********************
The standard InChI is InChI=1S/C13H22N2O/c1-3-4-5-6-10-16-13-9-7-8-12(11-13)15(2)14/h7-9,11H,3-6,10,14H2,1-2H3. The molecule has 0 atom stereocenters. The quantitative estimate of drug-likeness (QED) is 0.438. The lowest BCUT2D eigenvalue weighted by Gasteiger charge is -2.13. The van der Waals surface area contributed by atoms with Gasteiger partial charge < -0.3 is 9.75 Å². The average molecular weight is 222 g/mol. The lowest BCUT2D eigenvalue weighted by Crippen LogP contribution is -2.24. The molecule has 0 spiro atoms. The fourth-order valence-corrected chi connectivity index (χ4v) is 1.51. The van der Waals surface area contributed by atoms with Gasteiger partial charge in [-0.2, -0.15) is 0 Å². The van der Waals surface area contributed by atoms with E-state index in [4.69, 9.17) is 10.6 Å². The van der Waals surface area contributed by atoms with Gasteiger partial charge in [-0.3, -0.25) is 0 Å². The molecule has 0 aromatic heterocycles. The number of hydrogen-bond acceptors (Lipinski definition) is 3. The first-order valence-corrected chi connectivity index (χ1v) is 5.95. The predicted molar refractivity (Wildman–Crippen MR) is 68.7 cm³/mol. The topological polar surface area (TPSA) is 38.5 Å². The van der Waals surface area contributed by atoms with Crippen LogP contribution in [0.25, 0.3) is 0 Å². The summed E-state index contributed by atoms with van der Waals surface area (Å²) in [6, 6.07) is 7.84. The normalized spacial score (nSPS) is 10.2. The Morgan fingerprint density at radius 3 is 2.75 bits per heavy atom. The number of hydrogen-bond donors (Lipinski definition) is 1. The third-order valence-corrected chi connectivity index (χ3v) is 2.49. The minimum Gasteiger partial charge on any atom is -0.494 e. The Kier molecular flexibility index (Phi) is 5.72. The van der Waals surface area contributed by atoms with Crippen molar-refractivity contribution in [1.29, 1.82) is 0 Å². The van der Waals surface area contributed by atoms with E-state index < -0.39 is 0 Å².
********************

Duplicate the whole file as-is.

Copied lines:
The standard InChI is InChI=1S/C13H22N2O/c1-3-4-5-6-10-16-13-9-7-8-12(11-13)15(2)14/h7-9,11H,3-6,10,14H2,1-2H3. The molecule has 0 atom stereocenters. The quantitative estimate of drug-likeness (QED) is 0.438. The lowest BCUT2D eigenvalue weighted by Gasteiger charge is -2.13. The van der Waals surface area contributed by atoms with Gasteiger partial charge < -0.3 is 9.75 Å². The average molecular weight is 222 g/mol. The lowest BCUT2D eigenvalue weighted by Crippen LogP contribution is -2.24. The molecule has 0 spiro atoms. The fourth-order valence-corrected chi connectivity index (χ4v) is 1.51. The van der Waals surface area contributed by atoms with Gasteiger partial charge in [-0.2, -0.15) is 0 Å². The van der Waals surface area contributed by atoms with E-state index in [4.69, 9.17) is 10.6 Å². The van der Waals surface area contributed by atoms with Gasteiger partial charge in [-0.3, -0.25) is 0 Å². The molecule has 0 aromatic heterocycles. The number of hydrogen-bond acceptors (Lipinski definition) is 3. The first-order valence-corrected chi connectivity index (χ1v) is 5.95. The predicted molar refractivity (Wildman–Crippen MR) is 68.7 cm³/mol. The topological polar surface area (TPSA) is 38.5 Å². The van der Waals surface area contributed by atoms with Crippen LogP contribution in [0.25, 0.3) is 0 Å². The summed E-state index contributed by atoms with van der Waals surface area (Å²) in [6, 6.07) is 7.84. The normalized spacial score (nSPS) is 10.2. The Morgan fingerprint density at radius 3 is 2.75 bits per heavy atom. The number of hydrogen-bond donors (Lipinski definition) is 1. The third-order valence-corrected chi connectivity index (χ3v) is 2.49. The minimum Gasteiger partial charge on any atom is -0.494 e. The Kier molecular flexibility index (Phi) is 5.72. The van der Waals surface area contributed by atoms with Crippen molar-refractivity contribution in [1.29, 1.82) is 0 Å². The van der Waals surface area contributed by atoms with E-state index < -0.39 is 0 Å².